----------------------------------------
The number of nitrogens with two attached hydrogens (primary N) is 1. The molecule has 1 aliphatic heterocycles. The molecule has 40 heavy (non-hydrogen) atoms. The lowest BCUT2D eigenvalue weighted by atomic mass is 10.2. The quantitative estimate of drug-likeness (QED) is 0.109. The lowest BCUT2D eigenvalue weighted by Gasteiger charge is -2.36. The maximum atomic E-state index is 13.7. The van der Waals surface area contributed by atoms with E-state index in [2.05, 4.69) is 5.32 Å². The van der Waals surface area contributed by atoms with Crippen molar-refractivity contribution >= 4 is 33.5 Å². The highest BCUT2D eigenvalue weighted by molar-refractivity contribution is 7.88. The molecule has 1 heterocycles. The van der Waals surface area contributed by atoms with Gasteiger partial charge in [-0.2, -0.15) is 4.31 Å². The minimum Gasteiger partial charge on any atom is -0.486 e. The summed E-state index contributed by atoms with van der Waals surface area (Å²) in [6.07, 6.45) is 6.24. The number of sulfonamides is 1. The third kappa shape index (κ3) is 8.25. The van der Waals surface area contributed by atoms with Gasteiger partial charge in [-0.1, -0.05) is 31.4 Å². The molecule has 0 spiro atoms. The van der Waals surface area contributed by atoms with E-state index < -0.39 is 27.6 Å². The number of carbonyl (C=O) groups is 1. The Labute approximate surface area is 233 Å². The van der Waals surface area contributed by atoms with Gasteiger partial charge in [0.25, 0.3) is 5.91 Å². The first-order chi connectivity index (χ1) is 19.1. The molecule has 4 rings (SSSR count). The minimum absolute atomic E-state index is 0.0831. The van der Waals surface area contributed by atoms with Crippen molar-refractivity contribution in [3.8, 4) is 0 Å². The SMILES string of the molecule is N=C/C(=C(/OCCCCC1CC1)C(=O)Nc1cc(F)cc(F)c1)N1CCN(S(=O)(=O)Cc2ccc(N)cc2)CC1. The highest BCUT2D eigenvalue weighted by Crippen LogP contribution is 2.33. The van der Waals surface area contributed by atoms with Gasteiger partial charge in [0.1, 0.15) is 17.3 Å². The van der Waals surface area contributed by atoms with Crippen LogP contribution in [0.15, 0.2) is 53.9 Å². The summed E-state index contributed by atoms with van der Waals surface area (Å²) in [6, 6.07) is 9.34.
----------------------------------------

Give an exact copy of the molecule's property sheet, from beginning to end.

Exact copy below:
The number of nitrogens with two attached hydrogens (primary N) is 1. The molecule has 1 aliphatic heterocycles. The molecule has 40 heavy (non-hydrogen) atoms. The lowest BCUT2D eigenvalue weighted by atomic mass is 10.2. The quantitative estimate of drug-likeness (QED) is 0.109. The lowest BCUT2D eigenvalue weighted by Gasteiger charge is -2.36. The maximum atomic E-state index is 13.7. The van der Waals surface area contributed by atoms with E-state index in [2.05, 4.69) is 5.32 Å². The van der Waals surface area contributed by atoms with Crippen molar-refractivity contribution >= 4 is 33.5 Å². The highest BCUT2D eigenvalue weighted by molar-refractivity contribution is 7.88. The molecule has 1 heterocycles. The van der Waals surface area contributed by atoms with Gasteiger partial charge in [-0.2, -0.15) is 4.31 Å². The minimum Gasteiger partial charge on any atom is -0.486 e. The summed E-state index contributed by atoms with van der Waals surface area (Å²) in [6.07, 6.45) is 6.24. The number of sulfonamides is 1. The third kappa shape index (κ3) is 8.25. The van der Waals surface area contributed by atoms with Gasteiger partial charge in [-0.1, -0.05) is 31.4 Å². The molecule has 0 spiro atoms. The van der Waals surface area contributed by atoms with E-state index < -0.39 is 27.6 Å². The number of carbonyl (C=O) groups is 1. The Labute approximate surface area is 233 Å². The van der Waals surface area contributed by atoms with Gasteiger partial charge in [0.25, 0.3) is 5.91 Å². The first-order chi connectivity index (χ1) is 19.1. The molecule has 4 rings (SSSR count). The minimum absolute atomic E-state index is 0.0831. The van der Waals surface area contributed by atoms with Crippen molar-refractivity contribution in [3.8, 4) is 0 Å². The SMILES string of the molecule is N=C/C(=C(/OCCCCC1CC1)C(=O)Nc1cc(F)cc(F)c1)N1CCN(S(=O)(=O)Cc2ccc(N)cc2)CC1. The highest BCUT2D eigenvalue weighted by Crippen LogP contribution is 2.33. The van der Waals surface area contributed by atoms with Gasteiger partial charge in [0.1, 0.15) is 17.3 Å². The van der Waals surface area contributed by atoms with Crippen LogP contribution in [0.15, 0.2) is 53.9 Å². The summed E-state index contributed by atoms with van der Waals surface area (Å²) in [6, 6.07) is 9.34.